Fields of Interest:
By the early nineteenth century, slaves had begun to change their strategies for resistance. Overt violent resistance such as rebellions and mass escapes declined, instead they increased their efforts to establish and maintain institutions that would ensure their individual and collective survival. In contrast to earlier generations of slaves, their tactics were multi-pronged: to create viable families, to foster a sustaining faith, and to nurture the strength and wherewithal to withstand the physical and excruciating psychological demands of a cruel institution. However one measures the contest between enslaver and enslaved, during the most hopeless days of slavery and even in some of its most brutalizing locations, enslaved African Americans, always more patient and resilient than their owners, scored some notable victories.
My current project presents the enslaved as patient, hardworking subversives who were able to shape their world as they prepared themselves for freedom. It looks at the work environment, family life, and religious and health practices of the slaves as each of these areas was important to them because they provided the enslaved with the cultural tools with which to ensure more than mere survival of an awful system of human exploitation.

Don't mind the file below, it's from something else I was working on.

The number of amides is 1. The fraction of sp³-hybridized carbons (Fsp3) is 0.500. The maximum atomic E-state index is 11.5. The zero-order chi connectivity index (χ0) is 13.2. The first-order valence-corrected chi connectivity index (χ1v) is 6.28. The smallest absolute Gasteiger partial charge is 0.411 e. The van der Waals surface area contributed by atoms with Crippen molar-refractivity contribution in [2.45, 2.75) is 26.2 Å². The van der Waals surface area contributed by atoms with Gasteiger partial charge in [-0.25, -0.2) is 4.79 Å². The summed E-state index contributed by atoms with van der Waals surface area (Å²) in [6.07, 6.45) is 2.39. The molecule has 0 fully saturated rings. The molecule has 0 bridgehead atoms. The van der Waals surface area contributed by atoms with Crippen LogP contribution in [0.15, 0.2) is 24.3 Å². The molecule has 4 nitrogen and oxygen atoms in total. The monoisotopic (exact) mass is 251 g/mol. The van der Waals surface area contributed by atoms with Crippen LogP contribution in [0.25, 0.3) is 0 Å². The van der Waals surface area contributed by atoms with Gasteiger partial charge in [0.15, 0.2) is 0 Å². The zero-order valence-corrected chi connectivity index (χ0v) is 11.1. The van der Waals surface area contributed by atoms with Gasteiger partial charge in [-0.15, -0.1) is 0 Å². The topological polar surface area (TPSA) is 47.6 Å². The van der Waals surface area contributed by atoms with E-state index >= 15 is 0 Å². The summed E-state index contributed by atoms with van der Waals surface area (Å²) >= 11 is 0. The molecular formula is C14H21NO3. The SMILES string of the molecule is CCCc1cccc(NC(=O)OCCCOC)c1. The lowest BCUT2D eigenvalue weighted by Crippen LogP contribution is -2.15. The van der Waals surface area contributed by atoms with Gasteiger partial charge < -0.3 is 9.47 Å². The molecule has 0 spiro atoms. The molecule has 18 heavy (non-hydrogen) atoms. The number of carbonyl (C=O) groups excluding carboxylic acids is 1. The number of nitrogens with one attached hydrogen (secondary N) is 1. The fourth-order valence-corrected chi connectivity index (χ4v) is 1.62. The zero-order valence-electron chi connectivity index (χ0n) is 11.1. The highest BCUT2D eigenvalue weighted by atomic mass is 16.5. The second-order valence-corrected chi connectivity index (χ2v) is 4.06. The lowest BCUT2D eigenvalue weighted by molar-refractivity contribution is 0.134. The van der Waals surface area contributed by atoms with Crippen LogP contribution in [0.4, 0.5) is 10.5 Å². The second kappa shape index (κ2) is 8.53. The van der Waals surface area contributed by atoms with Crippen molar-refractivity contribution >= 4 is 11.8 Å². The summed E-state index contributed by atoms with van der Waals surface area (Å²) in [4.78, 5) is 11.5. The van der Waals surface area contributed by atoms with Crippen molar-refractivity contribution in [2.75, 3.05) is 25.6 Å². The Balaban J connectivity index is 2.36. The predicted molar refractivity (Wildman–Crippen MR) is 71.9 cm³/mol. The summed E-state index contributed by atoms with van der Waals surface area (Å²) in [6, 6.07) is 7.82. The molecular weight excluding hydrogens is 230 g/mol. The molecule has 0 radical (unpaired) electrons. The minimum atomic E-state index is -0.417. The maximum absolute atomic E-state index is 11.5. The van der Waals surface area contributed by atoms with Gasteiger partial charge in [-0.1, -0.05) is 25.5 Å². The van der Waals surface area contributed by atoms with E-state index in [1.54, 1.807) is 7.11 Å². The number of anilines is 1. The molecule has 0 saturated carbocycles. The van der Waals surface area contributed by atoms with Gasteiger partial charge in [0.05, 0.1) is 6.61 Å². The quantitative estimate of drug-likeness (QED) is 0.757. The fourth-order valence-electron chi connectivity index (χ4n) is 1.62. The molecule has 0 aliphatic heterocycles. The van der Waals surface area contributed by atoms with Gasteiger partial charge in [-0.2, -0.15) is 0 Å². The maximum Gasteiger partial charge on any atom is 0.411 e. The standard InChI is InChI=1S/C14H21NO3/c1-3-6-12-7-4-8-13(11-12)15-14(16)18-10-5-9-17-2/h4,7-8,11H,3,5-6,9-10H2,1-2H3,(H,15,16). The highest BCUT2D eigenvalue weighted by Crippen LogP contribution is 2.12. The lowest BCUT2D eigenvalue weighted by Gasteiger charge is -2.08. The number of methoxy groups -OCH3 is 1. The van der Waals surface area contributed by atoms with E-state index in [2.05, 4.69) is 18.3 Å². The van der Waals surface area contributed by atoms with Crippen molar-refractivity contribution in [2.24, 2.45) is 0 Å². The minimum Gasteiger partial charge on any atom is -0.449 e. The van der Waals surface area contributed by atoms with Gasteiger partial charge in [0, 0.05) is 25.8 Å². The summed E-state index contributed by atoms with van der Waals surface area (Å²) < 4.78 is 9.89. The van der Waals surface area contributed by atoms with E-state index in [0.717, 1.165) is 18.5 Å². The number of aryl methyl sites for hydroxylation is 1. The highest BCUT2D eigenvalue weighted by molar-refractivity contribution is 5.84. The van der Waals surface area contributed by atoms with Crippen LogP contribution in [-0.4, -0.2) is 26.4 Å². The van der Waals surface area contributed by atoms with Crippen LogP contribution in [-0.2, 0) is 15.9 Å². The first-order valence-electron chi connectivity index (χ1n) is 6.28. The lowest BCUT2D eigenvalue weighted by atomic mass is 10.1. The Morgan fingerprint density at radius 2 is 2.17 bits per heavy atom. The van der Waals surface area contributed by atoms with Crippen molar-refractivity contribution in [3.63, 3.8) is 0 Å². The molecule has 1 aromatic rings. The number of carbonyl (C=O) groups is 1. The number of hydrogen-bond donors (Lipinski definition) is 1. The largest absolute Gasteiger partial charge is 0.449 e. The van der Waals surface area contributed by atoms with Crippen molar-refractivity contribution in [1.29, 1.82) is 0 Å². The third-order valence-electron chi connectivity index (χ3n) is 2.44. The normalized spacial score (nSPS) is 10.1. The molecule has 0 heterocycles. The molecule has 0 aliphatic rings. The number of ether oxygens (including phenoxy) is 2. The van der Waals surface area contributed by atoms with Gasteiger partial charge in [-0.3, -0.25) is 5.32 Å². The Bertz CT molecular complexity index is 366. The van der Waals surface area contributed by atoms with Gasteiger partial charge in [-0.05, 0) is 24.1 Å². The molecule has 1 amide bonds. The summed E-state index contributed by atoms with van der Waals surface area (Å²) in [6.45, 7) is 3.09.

I offer the following fields for the PhD qualifying examination. For explanations of fields, see the "Graduate Overview" page in the Graduate Handbook.
I will be accepting students for admission in Fall 2015.
- HIS 110: Intro to African-American Studies (AAS 110; REL 110)
- HIS 165: African-American History (AAS 141)
- HIS 247W: Lincoln, Douglass, and Black Freedom
- HIS 249: The Civil War (AAS 249)